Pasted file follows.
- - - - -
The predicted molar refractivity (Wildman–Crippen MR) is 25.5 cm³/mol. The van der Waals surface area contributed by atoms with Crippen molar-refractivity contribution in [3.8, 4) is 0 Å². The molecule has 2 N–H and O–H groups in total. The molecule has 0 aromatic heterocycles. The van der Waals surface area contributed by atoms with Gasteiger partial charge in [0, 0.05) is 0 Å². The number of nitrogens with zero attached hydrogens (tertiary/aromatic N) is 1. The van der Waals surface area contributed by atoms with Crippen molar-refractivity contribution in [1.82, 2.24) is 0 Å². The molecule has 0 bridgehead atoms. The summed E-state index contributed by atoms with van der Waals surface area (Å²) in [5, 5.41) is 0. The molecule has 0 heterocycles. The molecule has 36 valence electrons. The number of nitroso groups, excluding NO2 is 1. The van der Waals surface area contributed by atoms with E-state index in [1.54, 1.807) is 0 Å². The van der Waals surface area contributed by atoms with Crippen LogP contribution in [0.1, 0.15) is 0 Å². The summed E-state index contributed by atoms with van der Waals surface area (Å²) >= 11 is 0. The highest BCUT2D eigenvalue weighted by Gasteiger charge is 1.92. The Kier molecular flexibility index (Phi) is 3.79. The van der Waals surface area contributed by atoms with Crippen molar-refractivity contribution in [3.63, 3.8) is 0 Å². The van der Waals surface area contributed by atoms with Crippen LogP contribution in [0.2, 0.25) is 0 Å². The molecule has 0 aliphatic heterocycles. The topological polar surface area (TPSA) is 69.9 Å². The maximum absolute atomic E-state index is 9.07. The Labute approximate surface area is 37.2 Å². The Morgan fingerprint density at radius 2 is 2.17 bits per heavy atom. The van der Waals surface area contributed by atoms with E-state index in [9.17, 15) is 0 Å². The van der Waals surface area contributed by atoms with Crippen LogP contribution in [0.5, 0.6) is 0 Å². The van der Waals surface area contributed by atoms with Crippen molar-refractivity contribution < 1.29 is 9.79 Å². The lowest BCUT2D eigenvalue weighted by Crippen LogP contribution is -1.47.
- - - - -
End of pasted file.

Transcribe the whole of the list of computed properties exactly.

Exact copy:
The predicted molar refractivity (Wildman–Crippen MR) is 25.5 cm³/mol. The van der Waals surface area contributed by atoms with Crippen molar-refractivity contribution in [3.8, 4) is 0 Å². The molecule has 2 N–H and O–H groups in total. The molecule has 0 aromatic heterocycles. The van der Waals surface area contributed by atoms with Gasteiger partial charge in [0, 0.05) is 0 Å². The number of nitrogens with zero attached hydrogens (tertiary/aromatic N) is 1. The van der Waals surface area contributed by atoms with Crippen molar-refractivity contribution in [1.82, 2.24) is 0 Å². The molecule has 0 bridgehead atoms. The summed E-state index contributed by atoms with van der Waals surface area (Å²) in [5, 5.41) is 0. The molecule has 0 heterocycles. The molecule has 36 valence electrons. The number of nitroso groups, excluding NO2 is 1. The van der Waals surface area contributed by atoms with E-state index in [1.54, 1.807) is 0 Å². The van der Waals surface area contributed by atoms with Crippen LogP contribution in [0.1, 0.15) is 0 Å². The summed E-state index contributed by atoms with van der Waals surface area (Å²) >= 11 is 0. The highest BCUT2D eigenvalue weighted by Gasteiger charge is 1.92. The Kier molecular flexibility index (Phi) is 3.79. The van der Waals surface area contributed by atoms with Crippen molar-refractivity contribution in [3.63, 3.8) is 0 Å². The van der Waals surface area contributed by atoms with Crippen LogP contribution in [0.2, 0.25) is 0 Å². The molecule has 0 aliphatic heterocycles. The topological polar surface area (TPSA) is 69.9 Å². The maximum absolute atomic E-state index is 9.07. The Labute approximate surface area is 37.2 Å². The Morgan fingerprint density at radius 2 is 2.17 bits per heavy atom. The van der Waals surface area contributed by atoms with E-state index in [9.17, 15) is 0 Å². The van der Waals surface area contributed by atoms with Crippen LogP contribution in [0.5, 0.6) is 0 Å². The van der Waals surface area contributed by atoms with Crippen molar-refractivity contribution < 1.29 is 9.79 Å². The lowest BCUT2D eigenvalue weighted by Crippen LogP contribution is -1.47.